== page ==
Aside from the loss of more than 1,200 jobs, perhaps the biggest impact of the 12 area Memco stores closing three days from now will be felt in greater Washington's fiercely competitive retail industry.

To be sure, the closings will affect market shares in the food, general merchandise and retail drug store sectors of the industry. Memco's market shares in all three categories are up for grabs. And so are its customers.

Who benefits most from the demise of Memco won't be determined for some time. It's apparent, however, that Giant Food Inc. isn't leaving anything to chance and has seized the initiative in a bid to expand its share of the food and drug store markets.

The more than $85 million in food sales that Memco recorded last year represents a sizable chunk of the Washington market, which is dominated by Safeway and Giant. And the contest for Memco customers could narrow the gap between Safeway and Giant or add to the edge that Giant holds.

The latest survey by Food World, a regional trade journal based in Columbia, shows Giant with a 39.2 percent share of the market and Safeway with about 30 percent.

Memco ranked fifth among leading food chains in the greater Washington market. Its percentage of the market, although small compared with Giant's and Safeway's, is a very attractive portion, nevertheless. And Giant already has begun a determined bid for Memco's food and pharmacy business.

In a two-pronged campaign to get the jump on competitors, Giant has purchased the pharmaceutical inventory and customer prescription files in all 12 Memco pharmacies.

Thus, Giant has assured former Memco pharmacy customers that they can have their prescriptions refilled without interruption of service at the nearest Giant pharmacy.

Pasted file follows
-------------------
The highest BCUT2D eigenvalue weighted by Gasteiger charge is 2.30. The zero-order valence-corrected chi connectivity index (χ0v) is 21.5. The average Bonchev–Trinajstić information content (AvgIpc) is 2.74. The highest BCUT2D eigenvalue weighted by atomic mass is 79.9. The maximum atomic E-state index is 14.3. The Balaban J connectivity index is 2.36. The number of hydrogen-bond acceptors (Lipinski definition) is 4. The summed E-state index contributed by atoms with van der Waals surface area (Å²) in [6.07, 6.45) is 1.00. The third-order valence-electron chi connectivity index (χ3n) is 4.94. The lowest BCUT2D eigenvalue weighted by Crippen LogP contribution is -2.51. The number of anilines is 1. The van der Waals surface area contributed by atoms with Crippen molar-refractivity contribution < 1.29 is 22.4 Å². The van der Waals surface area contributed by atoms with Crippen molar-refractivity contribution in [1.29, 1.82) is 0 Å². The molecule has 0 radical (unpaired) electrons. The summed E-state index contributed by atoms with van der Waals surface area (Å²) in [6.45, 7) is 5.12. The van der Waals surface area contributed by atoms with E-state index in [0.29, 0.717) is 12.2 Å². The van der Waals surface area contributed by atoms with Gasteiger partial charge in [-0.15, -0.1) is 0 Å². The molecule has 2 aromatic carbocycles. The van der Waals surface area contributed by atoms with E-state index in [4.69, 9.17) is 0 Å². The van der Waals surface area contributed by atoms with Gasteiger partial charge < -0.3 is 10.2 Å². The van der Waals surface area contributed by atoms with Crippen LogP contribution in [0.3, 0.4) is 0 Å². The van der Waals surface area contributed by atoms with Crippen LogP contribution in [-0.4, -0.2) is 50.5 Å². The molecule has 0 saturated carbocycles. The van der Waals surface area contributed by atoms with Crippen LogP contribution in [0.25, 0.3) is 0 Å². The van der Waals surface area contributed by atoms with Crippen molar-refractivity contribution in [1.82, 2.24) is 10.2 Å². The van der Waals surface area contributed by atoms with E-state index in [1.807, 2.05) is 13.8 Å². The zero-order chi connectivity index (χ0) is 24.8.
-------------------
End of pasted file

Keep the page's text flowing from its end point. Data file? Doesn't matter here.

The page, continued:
In the meantime, Giant is interviewing Memco pharmacists for employment. "We have agreed to interview those people Memco pharmacists and take as many as we can," said Morris H. Bortnick, Giant's senior vice president in charge of professional services.

Although Giant and Safeway dominate the area's supermarket competition, Giant also has emerged as a formidable competitor among leading drug chains operating in the Washington region.

The Landover-based supermarket chain has added 71 pharmacies to its operations since opening the first in 1962. In recent years, all new stores added to the Giant chain have been food-pharmacy combinations.

Giant remains committed to those combinations except in those cases where the company takes over a smaller, free-standing store, a spokesman said.

The spokesman also pointed out that Giant pioneered the one-stop-shopping concept in the Washington area. Although it has worked for Giant--notwithstanding the chain dropping its Super Giant department stores in 1978--the concept apparently enabled Memco to be only marginally profitable in a strongly competitive market.

And when Memco officials decided to abandon the Washington market, they approached Giant with an offer to sell the pharmacy departments because they apparently were confident of working out a satisfactory deal quickly, Bortnick explained.

"We made a deal within a day," Bortnick recalled. "We gave them a fair price for their products."

Giant made no such deal for Memco's grocery inventory, but again it has taken the initiative in competing for volume and profits by going after Memco shoppers.

In a highly visible campaign, Giant's newspaper ads and circulars sent through the mail welcome Memco customers to Giant supermarkets. Pending approval of new check-cashing courtesy cards, Giant will accept Memco customers' personal checks for purchases when they present their Memco membership cards.

Although Giant has taken similar steps previously when a major retailer has gone out of business, that had been done mostly in the Baltimore market, an official noted. "They have a lot of cash, and they can afford to do a lot of things," Food World's associate editor David Uchic said of Giant. "They can afford to take chances. I don't see anyone else doing anything like that."

Nonetheless, Uchic thinks Memco customers, like most price-conscious consumers, will shop at the supermarket that's most convenient to them.

All of the Memco stores, coincidentally, are near Giant pharmacy-supermarket combinations.